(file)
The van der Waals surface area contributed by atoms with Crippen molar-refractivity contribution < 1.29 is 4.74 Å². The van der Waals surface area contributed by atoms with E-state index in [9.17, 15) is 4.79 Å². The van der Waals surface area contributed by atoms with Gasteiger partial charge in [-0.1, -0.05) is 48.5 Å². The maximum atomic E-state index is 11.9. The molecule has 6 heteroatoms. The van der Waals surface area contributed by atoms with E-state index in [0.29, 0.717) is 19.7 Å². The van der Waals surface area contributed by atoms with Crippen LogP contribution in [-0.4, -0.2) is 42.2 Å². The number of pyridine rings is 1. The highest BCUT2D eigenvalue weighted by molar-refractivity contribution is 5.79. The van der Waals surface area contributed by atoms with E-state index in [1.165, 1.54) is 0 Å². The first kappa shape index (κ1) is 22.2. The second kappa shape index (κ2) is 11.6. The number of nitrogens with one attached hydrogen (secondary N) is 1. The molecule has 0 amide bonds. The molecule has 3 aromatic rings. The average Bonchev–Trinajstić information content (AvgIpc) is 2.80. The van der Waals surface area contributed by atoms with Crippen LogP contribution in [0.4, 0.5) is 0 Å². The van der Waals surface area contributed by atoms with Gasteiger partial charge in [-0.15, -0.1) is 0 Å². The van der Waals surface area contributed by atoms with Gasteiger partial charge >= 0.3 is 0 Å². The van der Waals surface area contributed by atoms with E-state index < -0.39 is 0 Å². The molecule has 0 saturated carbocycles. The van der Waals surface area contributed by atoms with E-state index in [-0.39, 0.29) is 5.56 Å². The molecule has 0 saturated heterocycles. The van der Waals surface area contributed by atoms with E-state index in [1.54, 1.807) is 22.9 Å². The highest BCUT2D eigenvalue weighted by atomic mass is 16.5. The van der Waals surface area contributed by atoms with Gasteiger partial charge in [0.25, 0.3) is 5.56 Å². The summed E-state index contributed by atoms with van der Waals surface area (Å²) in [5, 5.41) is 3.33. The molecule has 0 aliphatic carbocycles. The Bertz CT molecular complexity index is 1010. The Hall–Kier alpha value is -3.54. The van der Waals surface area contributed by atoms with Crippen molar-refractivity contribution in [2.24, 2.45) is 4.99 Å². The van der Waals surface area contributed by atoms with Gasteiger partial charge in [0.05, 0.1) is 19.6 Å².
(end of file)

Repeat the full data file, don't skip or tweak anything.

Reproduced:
The van der Waals surface area contributed by atoms with Crippen molar-refractivity contribution < 1.29 is 4.74 Å². The van der Waals surface area contributed by atoms with E-state index in [9.17, 15) is 4.79 Å². The van der Waals surface area contributed by atoms with Gasteiger partial charge in [-0.1, -0.05) is 48.5 Å². The maximum atomic E-state index is 11.9. The molecule has 6 heteroatoms. The van der Waals surface area contributed by atoms with E-state index in [0.29, 0.717) is 19.7 Å². The van der Waals surface area contributed by atoms with Crippen LogP contribution in [-0.4, -0.2) is 42.2 Å². The number of pyridine rings is 1. The highest BCUT2D eigenvalue weighted by molar-refractivity contribution is 5.79. The van der Waals surface area contributed by atoms with E-state index in [1.165, 1.54) is 0 Å². The first kappa shape index (κ1) is 22.2. The second kappa shape index (κ2) is 11.6. The number of nitrogens with one attached hydrogen (secondary N) is 1. The molecule has 0 amide bonds. The molecule has 3 aromatic rings. The average Bonchev–Trinajstić information content (AvgIpc) is 2.80. The van der Waals surface area contributed by atoms with Crippen LogP contribution in [0.4, 0.5) is 0 Å². The van der Waals surface area contributed by atoms with Gasteiger partial charge in [-0.15, -0.1) is 0 Å². The van der Waals surface area contributed by atoms with Gasteiger partial charge >= 0.3 is 0 Å². The van der Waals surface area contributed by atoms with E-state index < -0.39 is 0 Å². The molecule has 0 saturated carbocycles. The van der Waals surface area contributed by atoms with E-state index in [-0.39, 0.29) is 5.56 Å². The molecule has 0 saturated heterocycles. The van der Waals surface area contributed by atoms with E-state index in [1.54, 1.807) is 22.9 Å². The highest BCUT2D eigenvalue weighted by atomic mass is 16.5. The van der Waals surface area contributed by atoms with Gasteiger partial charge in [0.25, 0.3) is 5.56 Å². The summed E-state index contributed by atoms with van der Waals surface area (Å²) in [5, 5.41) is 3.33. The molecule has 0 aliphatic carbocycles. The Bertz CT molecular complexity index is 1010. The Hall–Kier alpha value is -3.54. The van der Waals surface area contributed by atoms with Crippen molar-refractivity contribution in [2.24, 2.45) is 4.99 Å². The van der Waals surface area contributed by atoms with Gasteiger partial charge in [0.05, 0.1) is 19.6 Å².